Five months after the UN Climate Leadership Summit, with its unprecedented call to action for putting a price on carbon, low oil prices have provoked governments to look again at whether they have prices right and to consider how to exploit a golden opportunity to reset signals within their economies for lower-carbon growth.
Business leaders in closed-door and public sessions in Davos last month talked of the inevitability of effective prices on carbon and the need for an orderly transition to lower-carbon growth. There was a sense that business, not normally reticent when pointing out how policy can negatively affect operations, needs to use its voice to urge smart, early policy action on carbon pricing. The bottom line was that this price signal will be essential, if insufficient on its own, to steer economies closer to a pathway that can keep warming below 2 degrees Celsius.
The voices were CEOs, from all sectors of the economy and all regions of the world. They recognize the risks climate change poses to their supply chains and businesses.
Last week, we heard those arguments again as organizations that have come together since the summit into a Carbon Pricing Leadership Coalition (CPLC) met to assess progress and plan for 2015.
Last week Barcelona brilliantly beat Manchester United to become the soccer Champions of Europe. This week Barcelona hosted delegates at Carbon Expo, the annual jamboree for carbon marketers organized by the World Bank and others. But sadly, the style, strength, efficiency and confidence shown by Messi, Villa, and Pedro are not much in evidence in global carbon markets today. More like my old fourth division club, Bexley United, which I believe has now ceased to exist.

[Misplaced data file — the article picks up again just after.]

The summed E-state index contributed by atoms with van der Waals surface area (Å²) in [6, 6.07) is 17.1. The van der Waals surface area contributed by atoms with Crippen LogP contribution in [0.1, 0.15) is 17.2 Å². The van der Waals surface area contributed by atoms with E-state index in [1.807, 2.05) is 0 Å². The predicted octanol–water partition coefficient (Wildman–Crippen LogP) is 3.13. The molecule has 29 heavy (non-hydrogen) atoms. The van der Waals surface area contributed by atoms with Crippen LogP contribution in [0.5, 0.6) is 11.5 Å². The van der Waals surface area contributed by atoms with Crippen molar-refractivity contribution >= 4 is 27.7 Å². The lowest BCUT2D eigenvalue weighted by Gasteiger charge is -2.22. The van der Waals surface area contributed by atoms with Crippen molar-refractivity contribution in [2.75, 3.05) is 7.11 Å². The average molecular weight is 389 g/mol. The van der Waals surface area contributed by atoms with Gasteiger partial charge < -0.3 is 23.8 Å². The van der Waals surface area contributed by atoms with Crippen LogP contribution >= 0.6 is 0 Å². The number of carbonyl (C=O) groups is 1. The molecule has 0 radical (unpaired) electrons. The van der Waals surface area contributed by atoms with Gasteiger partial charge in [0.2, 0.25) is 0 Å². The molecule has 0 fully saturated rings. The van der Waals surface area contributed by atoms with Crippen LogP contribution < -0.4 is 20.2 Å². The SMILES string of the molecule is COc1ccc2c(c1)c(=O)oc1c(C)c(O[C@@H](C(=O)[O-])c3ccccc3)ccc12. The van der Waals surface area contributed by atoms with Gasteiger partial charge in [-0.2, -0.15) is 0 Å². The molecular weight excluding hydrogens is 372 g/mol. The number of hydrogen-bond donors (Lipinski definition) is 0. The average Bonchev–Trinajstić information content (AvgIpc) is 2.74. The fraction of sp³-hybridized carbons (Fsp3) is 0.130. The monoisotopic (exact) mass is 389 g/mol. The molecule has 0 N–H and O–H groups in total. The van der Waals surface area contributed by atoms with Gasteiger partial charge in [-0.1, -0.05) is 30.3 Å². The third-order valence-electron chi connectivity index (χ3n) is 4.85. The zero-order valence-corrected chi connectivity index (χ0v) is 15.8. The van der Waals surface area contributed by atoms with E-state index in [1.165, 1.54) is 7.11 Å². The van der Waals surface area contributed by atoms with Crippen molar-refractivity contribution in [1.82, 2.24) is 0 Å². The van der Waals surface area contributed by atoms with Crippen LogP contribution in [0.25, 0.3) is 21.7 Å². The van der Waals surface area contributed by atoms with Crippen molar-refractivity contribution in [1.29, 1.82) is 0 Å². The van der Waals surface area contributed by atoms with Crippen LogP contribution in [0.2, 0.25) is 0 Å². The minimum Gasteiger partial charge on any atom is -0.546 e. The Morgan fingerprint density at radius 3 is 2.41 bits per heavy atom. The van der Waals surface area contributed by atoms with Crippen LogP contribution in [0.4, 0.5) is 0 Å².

- There’s certainly a lot to be gloomy about in the world of carbon trading over the past year:
- The overall size of the market worldwide shrank for the first time ever in 2010
- The primary CDM market (Clean Development Mechanism) – the principal window of carbon markets to the developing world – fell another 46% to $1.5 billion, down from $7.4 billion in 2005, and the lowest since trading began in 2005.
- Legislative disappointments in the USA, Australia and Japan, and the market have now become even more concentrated, with well over 90% of trades originating in Europe.
- Serious irregularities and fraud in the European Trading System (ETS), and suspicions of monkey business in some CDM HFC (Hydrofluorocarbon) transactions.
Above all, confidence in the post 2012 market, when the first Kyoto Protocol Commitment period comes to an end, is on the floor, and thus demand for post-2012 deliveries is close to zero.
These points are all documented in the Bank’s new State of Carbon Markets Report, 2011 launched this week. And yet 3,000 people turned up at the Carbon Expo this week, and seemed to doing deals and having a good time. Is there anything positive out there? Yes, actually.
First, the overall size of the market was still $142 billion, no small change, although overwhelmingly concentrated within the European Trading System.